The Lifetracks programme focuses on the youth of the UK, empowering 16-25-year-olds with the knowledge to make informed choices about work, study and training.

The programme involves engagement teams, workshops, help lines, a website and volunteers.

Vodafone’s aim with this programme is to assist 720,000 UK youngsters over a three year period and help 70pc of them into employment, education or training.

Vodafone has also created 3600 jobs in Berkshire at their Newbury HQ and spent £12m on products and services from West Berkshire’s local suppliers.
While the economic climate is currently a daily issue it does not mean that the environmental climate should take the back-seat until the economy settles down.

Natural disasters like floods and earth quakes are a direct result of global warming and will only increase economic turmoil if not pro-actively dealt with.

“This week the G8 nations came to an historic consensus towards concrete goals to reduce carbon emissions,” said US president, Barack Obama.

“Developed nations will reduce their emissions by 80 percent and we will work with all nations to cut global emissions in half. This ambitious efforts is consistent with limiting global warming to no more than two degrees Celsius. Developed countries, like my own, have a historic responsibility to take the lead,” he said.

The good news is that while our big corporate institutions need to focus their CR on job creation, this is not the only focus for some.

Coca-Cola who employ 4500 people in England, Scotland and Wales do their bit for the environment through ensuring that all of their UK manufacturing sites adhere to the highest environmental standards, by being ISO14001 certified.

The largest listed water company in the UK, United Utilities, who maintain water, wastewater, electricity and gas, are trying to improve the environment through their numerous projects.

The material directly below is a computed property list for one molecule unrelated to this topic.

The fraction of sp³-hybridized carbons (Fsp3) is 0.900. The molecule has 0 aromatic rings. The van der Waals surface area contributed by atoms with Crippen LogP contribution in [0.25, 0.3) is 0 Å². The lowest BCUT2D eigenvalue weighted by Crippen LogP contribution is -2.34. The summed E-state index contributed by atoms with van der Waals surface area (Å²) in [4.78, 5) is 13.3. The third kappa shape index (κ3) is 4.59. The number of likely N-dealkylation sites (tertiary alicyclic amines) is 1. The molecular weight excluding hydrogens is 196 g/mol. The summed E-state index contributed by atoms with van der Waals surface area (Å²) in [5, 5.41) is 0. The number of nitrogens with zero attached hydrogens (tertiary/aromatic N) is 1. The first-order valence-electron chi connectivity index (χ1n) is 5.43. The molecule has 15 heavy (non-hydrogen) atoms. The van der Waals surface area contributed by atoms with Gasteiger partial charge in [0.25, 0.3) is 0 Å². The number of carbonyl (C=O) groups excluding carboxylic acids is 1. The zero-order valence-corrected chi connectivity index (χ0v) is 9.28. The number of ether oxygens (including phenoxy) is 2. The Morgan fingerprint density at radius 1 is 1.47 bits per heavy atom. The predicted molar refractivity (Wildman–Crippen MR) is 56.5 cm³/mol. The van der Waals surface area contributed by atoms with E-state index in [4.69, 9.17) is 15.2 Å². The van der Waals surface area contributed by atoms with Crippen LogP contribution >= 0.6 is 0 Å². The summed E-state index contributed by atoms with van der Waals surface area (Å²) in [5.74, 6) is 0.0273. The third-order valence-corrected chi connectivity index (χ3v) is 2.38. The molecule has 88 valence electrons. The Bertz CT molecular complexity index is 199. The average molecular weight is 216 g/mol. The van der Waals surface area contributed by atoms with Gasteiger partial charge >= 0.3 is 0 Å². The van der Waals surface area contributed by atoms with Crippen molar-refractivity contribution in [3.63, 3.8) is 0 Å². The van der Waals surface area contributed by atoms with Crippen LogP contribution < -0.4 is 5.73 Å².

They are currently involved with a project that turns biogas from sewage treatment into fuel for vehicles.

Another of their projects saved £6.7m through producing methane gas from sewage sludge in order to provide heat and electricity to run sewage systems.

Big corporate companies earn billions each year and to some extend certain global issues, like for example global warming, is as a result of pollution from billions of factories around the world.

That is why big companies owe it to the world to put money back into improving the economy, environment and social issues.

Hopefully the UK will see more CR projects, charity support and most importantly job creation within the next several months as companies start to see the importance of Corporate Responsibility in combating unemployment.

With the prospect of companies in the UK doing their part, citizens around the country can also assist with embarking on their own responsibility projects.

Through making accountable environment-friendly choices, by supporting charities and if at all possible creating a job opportunity for someone who desperately needs one, we can all put an effort into improving an aspect of everyday life.

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About the Author
Chantel is a regular contributor of career advice and jobs news for leading UK Job Board